Group Works To
Head Off `Meth' December 18, 2004
By GARRET CONDON, Courant Staff Writer
Hartford's Hispanic Health Council
hopes to galvanize a regional effort to stop an illegal drug-use
epidemic before it begins.
Merrill Singer, director of research
at the Hispanic Health Council, told a small gathering of
individuals from community agencies, hospitals, law enforcement
and state government on Friday that the time is now to help
protect Hartford and the region from an onslaught of methamphetamine
"We've been presented with
an opportunity to do what rarely gets done in public health
- primary prevention," he said.
Methamphetamine - called "meth,"
"glass," "ice" or any number of other
nicknames - is the most widely used illicit drug in the world,
after marijuana, according to the World Health Organization.
More than 12 million Americans over the age of 12 report that
they've tried it at least once. Singer called it a "drug
that has diversified in a number of subgroups," including
gay men, injection-drug users, Latinos, African Americans,
youngsters and others.
It is relatively easy to manufacture
and convenient to use, as it can be snorted, swallowed, smoked
or injected. And it produces a high that can last from 8 to
24 hours - much longer than the typical 20- to 30-minute high
that cocaine produces.
Although it has long been a major
drug of abuse in such cities as San Francisco, Los Angeles
and Denver, it has come east in recent years, first to the
Midwest and the South and more recently to New York, Philadelphia
and Boston. It is not yet a common street drug in Hartford,
A research team at the Hispanic
Health Council, with funding from the federal Centers for
Disease Control and Prevention, has been conducting regular
interviews with drug users and those in the drug treatment
community in Hartford to track trends in drug use. Results
of these surveys are quickly turned over to a response team
made up of researchers, health care professionals and community
While it hasn't arrived in a
big way, "there is no reason to feel that we're shielded
in some way," Singer said. He noted that Hartford is
a major regional distribution area for illegal drugs and has
a high rate of injection-drug use. The dominant street drugs
are heroin, cocaine and marijuana, he said.
"The base for potential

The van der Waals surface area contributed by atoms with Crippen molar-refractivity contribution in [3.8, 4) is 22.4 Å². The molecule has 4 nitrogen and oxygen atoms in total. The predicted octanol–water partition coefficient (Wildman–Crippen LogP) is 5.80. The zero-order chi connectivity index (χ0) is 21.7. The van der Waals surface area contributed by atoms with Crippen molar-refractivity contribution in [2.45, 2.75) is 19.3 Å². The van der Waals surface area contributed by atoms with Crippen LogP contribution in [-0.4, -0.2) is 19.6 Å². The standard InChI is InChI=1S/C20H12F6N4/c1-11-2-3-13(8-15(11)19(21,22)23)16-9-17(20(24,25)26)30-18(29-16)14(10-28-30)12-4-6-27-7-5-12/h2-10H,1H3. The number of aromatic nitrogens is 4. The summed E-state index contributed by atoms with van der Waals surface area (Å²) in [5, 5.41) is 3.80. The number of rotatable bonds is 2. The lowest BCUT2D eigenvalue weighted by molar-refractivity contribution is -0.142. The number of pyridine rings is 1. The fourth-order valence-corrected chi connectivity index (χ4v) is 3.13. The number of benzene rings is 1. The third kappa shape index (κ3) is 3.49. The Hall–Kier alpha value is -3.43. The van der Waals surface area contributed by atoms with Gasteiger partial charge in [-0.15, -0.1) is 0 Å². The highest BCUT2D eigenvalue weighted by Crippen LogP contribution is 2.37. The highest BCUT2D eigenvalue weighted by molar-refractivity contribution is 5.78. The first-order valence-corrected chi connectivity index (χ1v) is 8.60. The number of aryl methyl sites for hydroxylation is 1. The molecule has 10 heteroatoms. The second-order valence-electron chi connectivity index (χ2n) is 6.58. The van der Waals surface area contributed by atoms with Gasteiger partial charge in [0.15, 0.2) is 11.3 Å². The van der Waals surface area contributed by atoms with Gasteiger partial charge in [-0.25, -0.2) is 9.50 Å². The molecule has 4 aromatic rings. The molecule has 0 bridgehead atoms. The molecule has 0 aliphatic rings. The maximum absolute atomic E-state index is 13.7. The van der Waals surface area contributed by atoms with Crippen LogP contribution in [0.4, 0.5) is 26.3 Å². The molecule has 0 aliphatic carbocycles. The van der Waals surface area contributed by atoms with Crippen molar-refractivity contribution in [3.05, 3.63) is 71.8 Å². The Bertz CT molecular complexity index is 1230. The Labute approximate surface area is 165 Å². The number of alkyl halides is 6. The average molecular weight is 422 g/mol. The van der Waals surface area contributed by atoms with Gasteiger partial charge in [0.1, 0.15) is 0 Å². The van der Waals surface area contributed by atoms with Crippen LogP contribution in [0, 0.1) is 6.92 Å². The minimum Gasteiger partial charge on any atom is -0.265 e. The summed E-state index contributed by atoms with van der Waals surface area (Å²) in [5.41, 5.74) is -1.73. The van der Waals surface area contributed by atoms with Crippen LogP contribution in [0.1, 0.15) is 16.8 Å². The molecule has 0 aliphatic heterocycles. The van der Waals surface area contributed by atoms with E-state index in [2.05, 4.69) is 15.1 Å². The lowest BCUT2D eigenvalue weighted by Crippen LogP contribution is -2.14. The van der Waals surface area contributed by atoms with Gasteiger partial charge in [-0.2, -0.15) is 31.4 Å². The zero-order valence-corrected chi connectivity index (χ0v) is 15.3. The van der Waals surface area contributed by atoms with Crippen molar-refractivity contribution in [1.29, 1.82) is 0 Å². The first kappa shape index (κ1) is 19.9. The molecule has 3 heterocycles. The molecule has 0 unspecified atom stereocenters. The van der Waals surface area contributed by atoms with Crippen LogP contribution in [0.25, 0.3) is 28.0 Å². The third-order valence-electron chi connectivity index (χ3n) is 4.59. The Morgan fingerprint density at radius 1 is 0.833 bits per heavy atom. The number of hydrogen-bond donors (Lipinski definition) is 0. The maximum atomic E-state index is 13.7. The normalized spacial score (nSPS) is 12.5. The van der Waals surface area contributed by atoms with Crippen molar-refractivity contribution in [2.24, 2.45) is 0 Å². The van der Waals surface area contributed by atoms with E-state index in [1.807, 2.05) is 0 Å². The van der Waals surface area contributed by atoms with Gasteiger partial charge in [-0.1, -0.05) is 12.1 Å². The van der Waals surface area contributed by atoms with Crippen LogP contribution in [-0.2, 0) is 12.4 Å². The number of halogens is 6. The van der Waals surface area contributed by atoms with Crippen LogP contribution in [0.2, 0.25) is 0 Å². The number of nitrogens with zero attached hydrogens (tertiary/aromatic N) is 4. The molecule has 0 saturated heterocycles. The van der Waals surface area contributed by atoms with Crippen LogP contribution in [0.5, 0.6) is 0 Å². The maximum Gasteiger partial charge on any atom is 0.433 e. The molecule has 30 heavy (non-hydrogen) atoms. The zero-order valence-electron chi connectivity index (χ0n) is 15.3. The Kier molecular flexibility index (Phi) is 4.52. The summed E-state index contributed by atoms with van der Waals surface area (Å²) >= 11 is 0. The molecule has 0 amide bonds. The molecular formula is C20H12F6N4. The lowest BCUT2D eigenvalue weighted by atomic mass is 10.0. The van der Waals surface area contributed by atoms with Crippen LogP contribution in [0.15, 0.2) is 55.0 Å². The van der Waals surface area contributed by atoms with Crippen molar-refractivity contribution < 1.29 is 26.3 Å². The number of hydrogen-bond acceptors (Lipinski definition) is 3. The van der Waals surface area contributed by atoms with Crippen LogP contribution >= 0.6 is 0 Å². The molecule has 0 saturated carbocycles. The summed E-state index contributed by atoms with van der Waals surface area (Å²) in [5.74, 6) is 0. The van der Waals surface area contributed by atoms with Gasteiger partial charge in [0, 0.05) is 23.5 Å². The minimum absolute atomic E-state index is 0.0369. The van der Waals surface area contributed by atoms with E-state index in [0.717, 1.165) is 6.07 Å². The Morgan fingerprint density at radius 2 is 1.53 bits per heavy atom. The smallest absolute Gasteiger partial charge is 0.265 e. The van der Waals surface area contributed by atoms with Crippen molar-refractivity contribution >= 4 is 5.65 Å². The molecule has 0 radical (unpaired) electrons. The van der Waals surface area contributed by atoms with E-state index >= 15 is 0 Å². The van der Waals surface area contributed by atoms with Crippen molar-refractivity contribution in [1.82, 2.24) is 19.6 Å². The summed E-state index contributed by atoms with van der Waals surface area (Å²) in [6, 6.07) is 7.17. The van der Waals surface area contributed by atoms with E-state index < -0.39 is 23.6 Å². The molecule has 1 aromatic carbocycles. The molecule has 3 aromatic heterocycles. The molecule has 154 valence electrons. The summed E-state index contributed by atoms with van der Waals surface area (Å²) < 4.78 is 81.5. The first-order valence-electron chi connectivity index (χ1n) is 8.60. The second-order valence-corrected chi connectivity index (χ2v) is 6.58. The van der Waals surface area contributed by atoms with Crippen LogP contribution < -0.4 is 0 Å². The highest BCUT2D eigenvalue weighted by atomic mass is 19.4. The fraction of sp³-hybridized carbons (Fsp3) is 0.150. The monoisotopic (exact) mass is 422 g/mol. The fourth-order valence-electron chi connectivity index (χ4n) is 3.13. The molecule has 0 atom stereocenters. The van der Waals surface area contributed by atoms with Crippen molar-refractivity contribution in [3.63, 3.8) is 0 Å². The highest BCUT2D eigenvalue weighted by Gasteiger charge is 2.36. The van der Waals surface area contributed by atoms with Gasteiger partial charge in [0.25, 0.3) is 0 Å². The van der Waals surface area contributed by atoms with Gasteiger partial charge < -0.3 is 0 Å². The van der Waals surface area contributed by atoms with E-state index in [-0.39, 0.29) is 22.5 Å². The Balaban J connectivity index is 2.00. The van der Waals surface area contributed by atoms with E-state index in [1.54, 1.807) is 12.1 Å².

jump-off into an epidemic is certainly here," he said.
As an injectable drug, with a reputation for enhancing sexual
enjoyment and endurance, it can play a role in the spread
HIV and hepatitis. It also can cause disabling skin infections,
stroke, heart disease, violent behavior, nervous-system damage
and a long list of other health problems. There are also special
dangers for pregnant women and their fetuses.
Singer said the region had "a
golden opportunity to keep the cat in the bag," and called
for a well-coordinated campaign sponsored by community organizations
and government agencies to keep methamphetamine use at bay.
He said his organization would
urge a wide range of groups and institutions - from churches
and schools to drug treatment centers - to reach their members,
students and clients with the same message about the drug's
danger. He said it is important that various groups get the
information from sources they consider to be believable, and
suggested that peer education might be effective among current
"We have to take advantage
of the research, of our understanding of how people interact
with drugs, what messages work, what message don't work and
what are credible message-givers," he said. In addition
to a broad education effort, he said the campaign also should
push for active monitoring of the sale or theft of chemicals
that go into making methamphetamine.
Ramon Rojano, Hartford's director
of health and social services, said he supports the Hispanic
Health Council's efforts and leadership on the issue and intends
to bring the matter before the city's substance abuse commission
to help shape the city's formal response to the prevention
Reprinted with permission of the Hartford Courant.
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